Although the present invention has been described and illustrated in detail, it is clearly understood that the same is by way of illustration and example only and is not to be taken by way of limitation, the spirit and scope of the present invention being limited only by the terms of the appended claims.

Claims (6)

What is claimed is:
1. A method of generating smooth high-resolution binary image data with respect to a linear edge portion of a binary original for generating high-resolution binary image data with a higher resolution than a read resolution from multi-gradation image data obtained by reading said binary original, said method comprising the steps of:
storing said multi-gradation image data by prescribed image regions about a pixel to be processed;
mutually comparing gradients of respective stored pixels to detect a pixel to be processed corresponding to the linear edge portion of said original being in conformity to the scanning direction; and
generating high-resolution binary image data forming a smooth linear edge with said higher resolution having an average density responsive to the gradient of said pixel to be processed upon detection of the pixel to be processed of the linear edge portion of said original being in conformity to the scanning direction.
2. A method of generating high-resolution binary image data with respect to linear edges in accordance with claim 1, wherein
said step of detecting said pixel to be processed corresponding to said linear edge portion of said original being in conformity to the scanning direction includes the step of detecting to which one of four patterns, i.e., a left solid vertical linear pattern, a right solid vertical linear pattern, a top solid lateral linear pattern and a bottom solid lateral linear pattern, a linear edge corresponds, and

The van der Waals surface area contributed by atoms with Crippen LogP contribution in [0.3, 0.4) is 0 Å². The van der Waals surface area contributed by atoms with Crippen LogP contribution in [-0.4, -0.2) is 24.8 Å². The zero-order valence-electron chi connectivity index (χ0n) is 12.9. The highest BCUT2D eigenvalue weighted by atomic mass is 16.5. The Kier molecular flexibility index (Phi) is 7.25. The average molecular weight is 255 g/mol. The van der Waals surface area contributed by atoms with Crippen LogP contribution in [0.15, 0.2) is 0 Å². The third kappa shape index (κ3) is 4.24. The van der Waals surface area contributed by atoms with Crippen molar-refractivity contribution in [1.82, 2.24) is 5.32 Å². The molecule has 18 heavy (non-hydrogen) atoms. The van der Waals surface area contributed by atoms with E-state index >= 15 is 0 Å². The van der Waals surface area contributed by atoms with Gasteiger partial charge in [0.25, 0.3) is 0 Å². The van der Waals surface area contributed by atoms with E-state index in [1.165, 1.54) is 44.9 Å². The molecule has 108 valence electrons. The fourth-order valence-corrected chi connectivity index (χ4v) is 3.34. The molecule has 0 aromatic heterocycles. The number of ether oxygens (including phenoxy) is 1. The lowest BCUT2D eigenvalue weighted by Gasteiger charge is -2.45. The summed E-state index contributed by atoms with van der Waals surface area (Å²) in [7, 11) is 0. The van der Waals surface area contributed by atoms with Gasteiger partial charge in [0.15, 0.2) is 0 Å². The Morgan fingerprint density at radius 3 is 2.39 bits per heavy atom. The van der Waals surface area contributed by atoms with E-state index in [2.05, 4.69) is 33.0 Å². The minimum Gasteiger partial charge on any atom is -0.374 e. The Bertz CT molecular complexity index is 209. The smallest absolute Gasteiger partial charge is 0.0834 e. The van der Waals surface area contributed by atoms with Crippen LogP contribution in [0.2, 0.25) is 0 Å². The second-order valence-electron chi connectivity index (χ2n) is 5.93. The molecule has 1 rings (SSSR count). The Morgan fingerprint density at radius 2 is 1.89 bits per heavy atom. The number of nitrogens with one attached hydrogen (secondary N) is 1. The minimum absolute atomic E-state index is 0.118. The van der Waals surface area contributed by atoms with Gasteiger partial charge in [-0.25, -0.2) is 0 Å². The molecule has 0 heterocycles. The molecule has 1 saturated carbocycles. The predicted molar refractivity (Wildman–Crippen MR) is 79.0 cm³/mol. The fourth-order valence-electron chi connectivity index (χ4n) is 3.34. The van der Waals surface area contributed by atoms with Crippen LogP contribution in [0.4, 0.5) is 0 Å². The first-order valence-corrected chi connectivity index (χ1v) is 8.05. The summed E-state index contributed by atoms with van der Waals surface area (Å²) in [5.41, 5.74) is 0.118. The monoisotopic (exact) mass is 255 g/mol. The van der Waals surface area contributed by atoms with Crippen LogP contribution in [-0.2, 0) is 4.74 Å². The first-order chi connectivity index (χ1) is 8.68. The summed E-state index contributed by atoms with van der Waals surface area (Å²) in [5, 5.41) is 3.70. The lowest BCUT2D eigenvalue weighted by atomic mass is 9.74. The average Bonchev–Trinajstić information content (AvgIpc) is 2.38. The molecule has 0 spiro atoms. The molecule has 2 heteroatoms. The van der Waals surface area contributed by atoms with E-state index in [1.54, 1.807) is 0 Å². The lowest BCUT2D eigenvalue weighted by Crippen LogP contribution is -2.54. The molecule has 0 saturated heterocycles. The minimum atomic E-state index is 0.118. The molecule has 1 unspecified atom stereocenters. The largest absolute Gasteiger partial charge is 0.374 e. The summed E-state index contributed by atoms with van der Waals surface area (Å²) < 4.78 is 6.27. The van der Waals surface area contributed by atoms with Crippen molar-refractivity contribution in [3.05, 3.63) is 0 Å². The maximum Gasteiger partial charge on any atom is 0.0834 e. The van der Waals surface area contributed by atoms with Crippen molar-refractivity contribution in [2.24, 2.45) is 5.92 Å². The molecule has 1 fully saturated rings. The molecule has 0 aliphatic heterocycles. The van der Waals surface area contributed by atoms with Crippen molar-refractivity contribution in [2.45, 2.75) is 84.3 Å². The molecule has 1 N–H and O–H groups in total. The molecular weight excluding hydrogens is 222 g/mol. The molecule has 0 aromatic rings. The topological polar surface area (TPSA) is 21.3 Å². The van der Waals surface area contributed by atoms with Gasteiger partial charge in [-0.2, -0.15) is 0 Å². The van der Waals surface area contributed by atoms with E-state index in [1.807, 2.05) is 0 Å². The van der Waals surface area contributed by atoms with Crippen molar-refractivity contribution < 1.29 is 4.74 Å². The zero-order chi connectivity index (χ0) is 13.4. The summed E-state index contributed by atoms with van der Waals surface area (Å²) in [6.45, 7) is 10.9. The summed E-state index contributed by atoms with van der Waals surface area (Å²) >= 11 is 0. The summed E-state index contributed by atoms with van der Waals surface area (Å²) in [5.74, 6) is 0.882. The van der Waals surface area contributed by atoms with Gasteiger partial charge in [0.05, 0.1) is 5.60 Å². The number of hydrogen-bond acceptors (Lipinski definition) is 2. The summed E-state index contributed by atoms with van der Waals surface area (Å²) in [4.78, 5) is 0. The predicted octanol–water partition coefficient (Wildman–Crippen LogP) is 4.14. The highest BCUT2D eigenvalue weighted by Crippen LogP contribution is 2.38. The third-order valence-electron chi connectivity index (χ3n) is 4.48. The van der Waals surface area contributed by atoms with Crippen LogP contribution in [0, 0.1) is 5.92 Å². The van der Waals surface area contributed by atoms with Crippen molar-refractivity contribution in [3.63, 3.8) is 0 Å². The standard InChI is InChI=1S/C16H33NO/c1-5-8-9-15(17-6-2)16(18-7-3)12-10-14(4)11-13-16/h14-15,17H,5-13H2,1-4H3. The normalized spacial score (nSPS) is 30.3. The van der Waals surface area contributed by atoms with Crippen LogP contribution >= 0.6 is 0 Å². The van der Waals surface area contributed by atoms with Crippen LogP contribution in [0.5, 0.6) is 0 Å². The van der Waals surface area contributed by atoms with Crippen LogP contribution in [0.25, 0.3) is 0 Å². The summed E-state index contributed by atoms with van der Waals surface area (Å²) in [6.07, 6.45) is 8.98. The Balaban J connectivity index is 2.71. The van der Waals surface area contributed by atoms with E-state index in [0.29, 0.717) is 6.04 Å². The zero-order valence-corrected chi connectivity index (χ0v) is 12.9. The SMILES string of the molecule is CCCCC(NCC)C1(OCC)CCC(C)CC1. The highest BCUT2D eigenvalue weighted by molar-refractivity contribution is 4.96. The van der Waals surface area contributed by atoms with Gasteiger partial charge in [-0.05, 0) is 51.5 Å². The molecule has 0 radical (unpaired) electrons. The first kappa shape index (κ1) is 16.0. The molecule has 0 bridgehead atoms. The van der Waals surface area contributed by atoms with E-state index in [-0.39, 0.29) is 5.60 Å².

said step of generating high-resolution binary image data includes the steps of (1) previously storing high-resolution binary image data patterns obtained by increasing/decreasing solid areas of said four patterns in response to the gradients of said pixel to be processed and (2) reading any of said stored high-resolution binary image data patterns on the basis of the gradients of said pixel to be processed and said detected linear edge pattern.
3. A method of generating high-resolution binary image data with respect to linear edges in accordance with claim 1, wherein
said step of generating high-resolution binary image data further includes the step of providing prescribed equivocation to the gradient of said pixel to be processed in said linear edge portion of said original being in conformity to the scanning direction.
4. An apparatus for generating smooth high-resolution binary image data with respect to a linear edge portion of a binary original in reading said binary original in the form of multi-gradation image data through an image input system to generate high-resolution binary image data having a higher resolution than a read resolution from said multi-gradation image data, said apparatus comprising: